We can't get away from competition. Some people thrive on it - others shy away from it. We need to help youth understand it and work within it. This takes knowing the youth - their skills, strengths and behaviors.

    I have seen success for my daughters in youth competition. They have been fortunate to have coaches that take a positive youth development approach as well as develop the group of athletes as a team. As a parent, I have helped my daughters sort through the joys and struggles of competition. Being involved with a team sport, my daughters have learned about people and how to work with others - a skill they will use for the rest of their lives.

    I agree that competition can get out of hand. I believe it's our role as adults to help youth navigate the reasons to compete and if they are willing to except the outcome. I also believe there are many life skills to be learned in a competitive field. We have to help our youth navigate those skills.

    1. Hello Karyn, sounds like your kiddos can see the bigger picture and PYD was a piece of that. When it comes to winning and losing, how do you instill those types of values there? And yes, some people do thrive on competition.

    2. It's a philosophy we have in our house. Winning is fun, but losing is part of the equation. And it's just a game. We also didn't focus on the loss. We focused on if they tried their best and had fun. As they got older, I might have asked what they or the team could have done differently. I wouldn't let them blame themselves, others or the coach. I would talk about others having an "off" day and the need for others to step up - work as a team.

  3. This is an interesting topic and I have enjoyed reading some of the thoughts on this idea. Being a parent of three individuals who all competed at various levels, in a variety of sports and activities and my wife and I doing some coaching and observing other coaching I think this is also a larger societal issue.

    My one daughter is a very competitive individual when it comes to sports. Now she is not out for the awards or recognition it is a personal motivation for her. Her involvement is more about pushing herself rather than the trophy or award. In fact she does not like the publicity with her accomplishments. It is more about pushing herself to the limits.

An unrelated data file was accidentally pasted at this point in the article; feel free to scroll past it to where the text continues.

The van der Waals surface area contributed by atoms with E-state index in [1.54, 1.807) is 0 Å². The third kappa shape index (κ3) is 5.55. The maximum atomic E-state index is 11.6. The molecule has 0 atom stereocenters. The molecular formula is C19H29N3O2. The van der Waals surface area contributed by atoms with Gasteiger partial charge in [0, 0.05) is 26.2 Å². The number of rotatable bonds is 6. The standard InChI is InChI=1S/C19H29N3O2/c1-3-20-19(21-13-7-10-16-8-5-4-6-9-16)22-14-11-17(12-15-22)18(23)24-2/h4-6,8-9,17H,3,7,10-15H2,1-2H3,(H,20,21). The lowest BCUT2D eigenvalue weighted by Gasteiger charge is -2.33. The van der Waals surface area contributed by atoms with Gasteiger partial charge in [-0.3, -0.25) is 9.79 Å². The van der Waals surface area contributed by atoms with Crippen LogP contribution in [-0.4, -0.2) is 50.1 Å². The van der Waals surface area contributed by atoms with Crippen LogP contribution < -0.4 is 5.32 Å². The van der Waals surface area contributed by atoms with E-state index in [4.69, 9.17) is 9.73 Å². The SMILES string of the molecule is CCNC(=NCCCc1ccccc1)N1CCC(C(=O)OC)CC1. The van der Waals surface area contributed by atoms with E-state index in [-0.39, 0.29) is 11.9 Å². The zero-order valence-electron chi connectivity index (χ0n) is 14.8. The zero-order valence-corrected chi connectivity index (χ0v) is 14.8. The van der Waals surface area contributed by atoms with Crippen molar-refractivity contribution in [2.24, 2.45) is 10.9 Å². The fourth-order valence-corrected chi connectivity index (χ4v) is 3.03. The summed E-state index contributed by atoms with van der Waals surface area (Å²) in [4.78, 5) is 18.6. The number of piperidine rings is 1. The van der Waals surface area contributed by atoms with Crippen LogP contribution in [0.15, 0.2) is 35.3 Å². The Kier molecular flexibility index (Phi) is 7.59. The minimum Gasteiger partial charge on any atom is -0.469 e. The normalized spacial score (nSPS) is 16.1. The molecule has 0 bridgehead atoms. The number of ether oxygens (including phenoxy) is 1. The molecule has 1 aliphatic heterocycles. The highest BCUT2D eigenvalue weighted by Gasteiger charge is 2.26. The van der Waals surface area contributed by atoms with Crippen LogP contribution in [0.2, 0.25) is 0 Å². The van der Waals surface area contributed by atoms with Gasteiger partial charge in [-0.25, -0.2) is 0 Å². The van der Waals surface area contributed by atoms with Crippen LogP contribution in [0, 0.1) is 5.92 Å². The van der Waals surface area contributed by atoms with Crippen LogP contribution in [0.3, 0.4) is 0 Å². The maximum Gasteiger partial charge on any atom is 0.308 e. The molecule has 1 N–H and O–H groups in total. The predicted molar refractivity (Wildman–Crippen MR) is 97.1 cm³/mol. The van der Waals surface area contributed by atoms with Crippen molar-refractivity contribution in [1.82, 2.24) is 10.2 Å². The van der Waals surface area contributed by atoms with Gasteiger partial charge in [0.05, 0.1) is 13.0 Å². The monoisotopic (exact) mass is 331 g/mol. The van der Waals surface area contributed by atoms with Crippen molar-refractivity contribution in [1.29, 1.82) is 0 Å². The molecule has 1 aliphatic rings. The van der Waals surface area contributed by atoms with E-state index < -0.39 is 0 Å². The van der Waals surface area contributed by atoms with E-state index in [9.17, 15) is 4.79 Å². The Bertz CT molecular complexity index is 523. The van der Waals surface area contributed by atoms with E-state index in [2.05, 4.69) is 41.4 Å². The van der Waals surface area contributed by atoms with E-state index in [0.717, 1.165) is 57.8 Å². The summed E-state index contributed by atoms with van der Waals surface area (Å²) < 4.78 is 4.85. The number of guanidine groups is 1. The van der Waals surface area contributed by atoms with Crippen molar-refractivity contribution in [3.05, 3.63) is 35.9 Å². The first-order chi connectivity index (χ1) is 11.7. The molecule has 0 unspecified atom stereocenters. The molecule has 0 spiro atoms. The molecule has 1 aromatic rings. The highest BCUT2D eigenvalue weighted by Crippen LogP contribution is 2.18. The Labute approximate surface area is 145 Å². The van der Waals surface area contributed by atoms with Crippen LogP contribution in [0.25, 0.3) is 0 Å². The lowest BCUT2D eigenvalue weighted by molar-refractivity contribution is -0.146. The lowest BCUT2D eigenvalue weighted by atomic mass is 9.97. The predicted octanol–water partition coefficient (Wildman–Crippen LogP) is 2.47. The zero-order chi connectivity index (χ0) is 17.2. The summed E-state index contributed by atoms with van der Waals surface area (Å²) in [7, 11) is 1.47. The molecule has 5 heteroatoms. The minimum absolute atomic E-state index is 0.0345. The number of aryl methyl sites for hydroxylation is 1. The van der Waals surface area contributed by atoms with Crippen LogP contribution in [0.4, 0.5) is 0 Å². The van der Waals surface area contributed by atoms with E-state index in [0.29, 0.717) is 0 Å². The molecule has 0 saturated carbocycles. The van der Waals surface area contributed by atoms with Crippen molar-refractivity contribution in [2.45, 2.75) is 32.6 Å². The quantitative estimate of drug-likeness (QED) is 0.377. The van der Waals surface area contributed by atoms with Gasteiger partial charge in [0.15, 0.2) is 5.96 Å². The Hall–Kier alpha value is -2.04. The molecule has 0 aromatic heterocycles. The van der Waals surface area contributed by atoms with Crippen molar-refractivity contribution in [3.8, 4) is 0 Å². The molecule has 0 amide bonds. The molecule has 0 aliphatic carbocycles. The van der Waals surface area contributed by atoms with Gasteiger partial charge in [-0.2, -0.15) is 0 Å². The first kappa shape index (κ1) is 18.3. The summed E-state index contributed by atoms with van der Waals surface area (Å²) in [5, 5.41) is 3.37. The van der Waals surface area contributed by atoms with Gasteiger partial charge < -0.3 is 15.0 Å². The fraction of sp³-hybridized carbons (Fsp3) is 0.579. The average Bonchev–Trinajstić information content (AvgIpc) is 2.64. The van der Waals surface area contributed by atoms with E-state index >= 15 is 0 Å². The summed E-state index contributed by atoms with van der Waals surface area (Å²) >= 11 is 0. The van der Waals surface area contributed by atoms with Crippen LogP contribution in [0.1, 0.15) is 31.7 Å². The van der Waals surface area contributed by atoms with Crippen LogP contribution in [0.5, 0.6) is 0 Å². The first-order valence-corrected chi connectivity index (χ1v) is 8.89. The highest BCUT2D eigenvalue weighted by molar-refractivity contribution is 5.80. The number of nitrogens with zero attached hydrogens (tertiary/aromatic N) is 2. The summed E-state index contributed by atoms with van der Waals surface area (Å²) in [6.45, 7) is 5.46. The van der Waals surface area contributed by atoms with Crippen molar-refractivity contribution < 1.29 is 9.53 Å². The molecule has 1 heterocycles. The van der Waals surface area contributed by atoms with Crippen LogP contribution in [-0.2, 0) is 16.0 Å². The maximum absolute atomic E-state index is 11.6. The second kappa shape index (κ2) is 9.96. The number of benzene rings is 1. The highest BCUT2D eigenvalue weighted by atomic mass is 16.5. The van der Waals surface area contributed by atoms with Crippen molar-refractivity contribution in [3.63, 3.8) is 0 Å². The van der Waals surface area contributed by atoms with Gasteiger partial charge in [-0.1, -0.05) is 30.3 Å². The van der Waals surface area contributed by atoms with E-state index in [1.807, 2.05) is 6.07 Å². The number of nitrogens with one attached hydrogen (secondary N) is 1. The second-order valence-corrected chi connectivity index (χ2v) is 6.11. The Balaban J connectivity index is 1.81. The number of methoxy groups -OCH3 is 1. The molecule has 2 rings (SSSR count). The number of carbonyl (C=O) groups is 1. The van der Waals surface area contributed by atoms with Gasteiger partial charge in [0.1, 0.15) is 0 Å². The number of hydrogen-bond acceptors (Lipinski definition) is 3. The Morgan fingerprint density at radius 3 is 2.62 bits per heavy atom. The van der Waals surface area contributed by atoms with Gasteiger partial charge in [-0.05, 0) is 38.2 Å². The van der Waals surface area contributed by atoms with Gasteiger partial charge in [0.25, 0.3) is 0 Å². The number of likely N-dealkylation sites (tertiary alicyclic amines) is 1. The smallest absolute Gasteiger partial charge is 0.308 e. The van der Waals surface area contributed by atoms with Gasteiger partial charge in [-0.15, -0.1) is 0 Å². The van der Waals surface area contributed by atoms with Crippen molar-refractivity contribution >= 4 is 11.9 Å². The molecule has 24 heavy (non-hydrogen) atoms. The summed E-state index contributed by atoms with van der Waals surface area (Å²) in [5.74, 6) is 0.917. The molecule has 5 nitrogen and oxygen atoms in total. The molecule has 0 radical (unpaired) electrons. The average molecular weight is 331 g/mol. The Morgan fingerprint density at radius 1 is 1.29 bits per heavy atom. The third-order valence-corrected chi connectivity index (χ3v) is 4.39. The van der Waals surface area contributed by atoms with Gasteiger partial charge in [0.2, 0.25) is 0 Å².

I think there needs to be a balance as well as proper communication about participation in sports. Like anything if done right there are many rewards but many times we see it being done the wrong way (at all levels). I feel all adults need a reality check at times to help them remember what it is all about. Either team or individual proper conversation and discussion should happen with youth who compete in sports or other activities where competition is involved. Those of us in youth development see the "dark side" of adults when competition gets out of hand.

  4. I loved hearing about your daughter as she is a competitive individual - but for pushing herself. How did that come about Brian? Was it natural? Was there a culture of competitiveness?

  5. Thank you for initiating conversation on this topic. I find the younger youth that I work with respond better to, and even gravitate towards, cooperative learning games. Last week, at the White Earth Math and Science Academy, I played a game where teams had to cooperative to achieve the goal, but were not told that the successful strategy required cooperation. The younger group (4th grade) was the only group that was successful at the game. This correlates to youth development approaches that consider age appropriate activities, and I keep hoping that this will trickle down (or up) to the youth sports arena. My blog on Early Sports Specialization ( also validates your points.

    I agree with comments above that competition can be healthy - it seems it takes adults who recognize that healthy competition isn't about winning, but what you learn about yourself.